The gradual release of responsibility indicates that instruction should move from teacher-led (I do it), to guided practice with students (we do it), to independent student practice (you do it). The model is powerful and should be employed consistently in instruction.

At times, teachers move from the first part of the model, of discussing or demonstrating a technique, then immediately move to having students practice independently. This leaves out the critical step of students practicing with guidance from their teachers or peers.

Doug Fisher and Nancy Frey, in their recent publication “Better Learning Through Structured Teaching” recommend adding an often overlooked additional step of having students practice the skill collaboratively. They describe how to have students move from getting instruction from the teacher, to practicing with guidance from the teacher, to working collaboratively with peers and finally moving to independent practice. The power of student collaboration and practice of skills to gain mastery cannot be underscored.

The Goldilocks principle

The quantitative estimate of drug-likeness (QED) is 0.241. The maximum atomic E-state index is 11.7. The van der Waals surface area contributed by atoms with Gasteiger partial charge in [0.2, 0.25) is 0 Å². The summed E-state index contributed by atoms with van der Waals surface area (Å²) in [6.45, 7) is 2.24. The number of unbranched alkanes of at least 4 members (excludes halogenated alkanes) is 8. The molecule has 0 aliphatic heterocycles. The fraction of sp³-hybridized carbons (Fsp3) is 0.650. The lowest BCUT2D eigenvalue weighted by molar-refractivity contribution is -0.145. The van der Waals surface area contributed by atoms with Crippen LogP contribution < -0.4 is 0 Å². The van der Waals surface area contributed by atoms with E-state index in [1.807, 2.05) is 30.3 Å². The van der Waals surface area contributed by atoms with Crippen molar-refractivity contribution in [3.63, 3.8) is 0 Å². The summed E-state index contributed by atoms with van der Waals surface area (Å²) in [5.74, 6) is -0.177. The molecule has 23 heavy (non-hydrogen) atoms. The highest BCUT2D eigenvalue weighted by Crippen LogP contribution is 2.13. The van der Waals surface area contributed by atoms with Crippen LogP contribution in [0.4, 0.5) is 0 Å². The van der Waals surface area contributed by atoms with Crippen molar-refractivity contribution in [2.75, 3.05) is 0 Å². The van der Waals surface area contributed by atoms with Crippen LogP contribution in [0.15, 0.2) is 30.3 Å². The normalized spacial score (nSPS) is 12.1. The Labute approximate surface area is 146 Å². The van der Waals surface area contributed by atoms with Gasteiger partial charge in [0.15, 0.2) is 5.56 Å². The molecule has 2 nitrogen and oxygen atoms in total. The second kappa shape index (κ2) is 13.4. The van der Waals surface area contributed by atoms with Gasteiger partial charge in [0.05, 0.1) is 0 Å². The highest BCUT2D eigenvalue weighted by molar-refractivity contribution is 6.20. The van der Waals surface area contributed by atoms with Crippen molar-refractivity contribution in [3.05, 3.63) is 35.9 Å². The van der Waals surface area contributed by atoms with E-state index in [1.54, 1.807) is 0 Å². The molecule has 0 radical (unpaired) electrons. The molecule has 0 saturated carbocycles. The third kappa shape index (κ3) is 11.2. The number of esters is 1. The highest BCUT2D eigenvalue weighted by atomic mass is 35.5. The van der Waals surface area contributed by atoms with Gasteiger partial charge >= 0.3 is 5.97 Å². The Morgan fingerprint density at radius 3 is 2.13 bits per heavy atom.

In the classroom, the Goldilocks principle should be applied when using scaffolding: not too much, not too little, but just the right amount.

If we provide too much scaffolding for students, we risk having them stagnate and not move towards independence of skills. If we do not provide enough scaffolding for students, we risk leaving them behind or having them give up on the lesson and not putting the effort into moving forward with the skills and concepts they are learning about.

When just the right amount of scaffolding is presented to students, it gives them the opportunity to receive the support they need to learn, while at the same time moving them toward independence and mastery of the content topics, concepts and skills being taught.

This is easier said than done, as each student has unique background knowledge, content knowledge and skills, vocabulary knowledge, and language proficiency levels. These factors influence how much scaffolding will be required for each student. As we learn more about our students, it will help us determine where to begin.

Getting started: How much is enough, but not too much?

Starting off with the right amount of scaffolding can be tricky. Some of the following information can help you get started:

Background experiences: Connect learning to the neurological pathways in the brain by linking what is being learned to students’ prior experiences. Through analogy and storytelling, you can share how content relates to your own life and experiences. Consider common life experiences your students may have had. Give them prompts to discuss their own experiences.